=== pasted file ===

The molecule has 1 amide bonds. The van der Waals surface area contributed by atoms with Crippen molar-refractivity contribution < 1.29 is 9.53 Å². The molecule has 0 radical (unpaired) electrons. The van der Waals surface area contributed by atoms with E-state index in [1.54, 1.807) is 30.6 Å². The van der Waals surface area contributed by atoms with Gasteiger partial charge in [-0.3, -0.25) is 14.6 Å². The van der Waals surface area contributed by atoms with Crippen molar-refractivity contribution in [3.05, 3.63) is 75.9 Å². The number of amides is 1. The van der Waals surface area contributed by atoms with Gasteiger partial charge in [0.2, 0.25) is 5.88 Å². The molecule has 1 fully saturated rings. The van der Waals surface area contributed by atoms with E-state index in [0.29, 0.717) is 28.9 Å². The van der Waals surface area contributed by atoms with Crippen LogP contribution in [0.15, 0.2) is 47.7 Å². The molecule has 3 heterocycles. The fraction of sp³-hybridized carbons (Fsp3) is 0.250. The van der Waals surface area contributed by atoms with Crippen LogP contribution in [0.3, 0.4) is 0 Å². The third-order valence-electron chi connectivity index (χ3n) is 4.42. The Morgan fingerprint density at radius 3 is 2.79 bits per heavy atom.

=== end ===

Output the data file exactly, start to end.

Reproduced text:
The molecule has 1 amide bonds. The van der Waals surface area contributed by atoms with Crippen molar-refractivity contribution < 1.29 is 9.53 Å². The molecule has 0 radical (unpaired) electrons. The van der Waals surface area contributed by atoms with E-state index in [1.54, 1.807) is 30.6 Å². The van der Waals surface area contributed by atoms with Gasteiger partial charge in [-0.3, -0.25) is 14.6 Å². The van der Waals surface area contributed by atoms with Crippen molar-refractivity contribution in [3.05, 3.63) is 75.9 Å². The number of amides is 1. The van der Waals surface area contributed by atoms with Gasteiger partial charge in [0.2, 0.25) is 5.88 Å². The molecule has 1 fully saturated rings. The van der Waals surface area contributed by atoms with E-state index in [0.29, 0.717) is 28.9 Å². The van der Waals surface area contributed by atoms with Crippen LogP contribution in [0.15, 0.2) is 47.7 Å². The molecule has 3 heterocycles. The fraction of sp³-hybridized carbons (Fsp3) is 0.250. The van der Waals surface area contributed by atoms with Crippen LogP contribution in [0.3, 0.4) is 0 Å². The third-order valence-electron chi connectivity index (χ3n) is 4.42. The Morgan fingerprint density at radius 3 is 2.79 bits per heavy atom.